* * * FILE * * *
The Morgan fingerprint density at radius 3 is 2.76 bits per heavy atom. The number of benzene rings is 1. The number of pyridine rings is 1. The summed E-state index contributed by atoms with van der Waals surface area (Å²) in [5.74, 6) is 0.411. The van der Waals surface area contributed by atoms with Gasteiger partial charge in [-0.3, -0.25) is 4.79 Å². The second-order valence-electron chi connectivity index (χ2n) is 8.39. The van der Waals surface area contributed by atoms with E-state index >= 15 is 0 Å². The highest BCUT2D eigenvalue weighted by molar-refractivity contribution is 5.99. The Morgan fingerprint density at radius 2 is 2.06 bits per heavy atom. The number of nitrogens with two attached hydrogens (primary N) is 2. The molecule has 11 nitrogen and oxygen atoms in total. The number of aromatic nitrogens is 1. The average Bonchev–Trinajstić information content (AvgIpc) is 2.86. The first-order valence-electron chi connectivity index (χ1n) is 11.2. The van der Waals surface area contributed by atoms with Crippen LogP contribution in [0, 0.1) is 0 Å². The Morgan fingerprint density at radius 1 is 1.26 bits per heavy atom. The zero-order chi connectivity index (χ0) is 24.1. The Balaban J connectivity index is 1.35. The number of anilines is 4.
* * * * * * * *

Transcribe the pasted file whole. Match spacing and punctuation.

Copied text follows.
The Morgan fingerprint density at radius 3 is 2.76 bits per heavy atom. The number of benzene rings is 1. The number of pyridine rings is 1. The summed E-state index contributed by atoms with van der Waals surface area (Å²) in [5.74, 6) is 0.411. The van der Waals surface area contributed by atoms with Gasteiger partial charge in [-0.3, -0.25) is 4.79 Å². The second-order valence-electron chi connectivity index (χ2n) is 8.39. The van der Waals surface area contributed by atoms with E-state index >= 15 is 0 Å². The highest BCUT2D eigenvalue weighted by molar-refractivity contribution is 5.99. The Morgan fingerprint density at radius 2 is 2.06 bits per heavy atom. The number of nitrogens with two attached hydrogens (primary N) is 2. The molecule has 11 nitrogen and oxygen atoms in total. The number of aromatic nitrogens is 1. The average Bonchev–Trinajstić information content (AvgIpc) is 2.86. The first-order valence-electron chi connectivity index (χ1n) is 11.2. The van der Waals surface area contributed by atoms with Crippen LogP contribution in [0, 0.1) is 0 Å². The Morgan fingerprint density at radius 1 is 1.26 bits per heavy atom. The zero-order chi connectivity index (χ0) is 24.1. The Balaban J connectivity index is 1.35. The number of anilines is 4.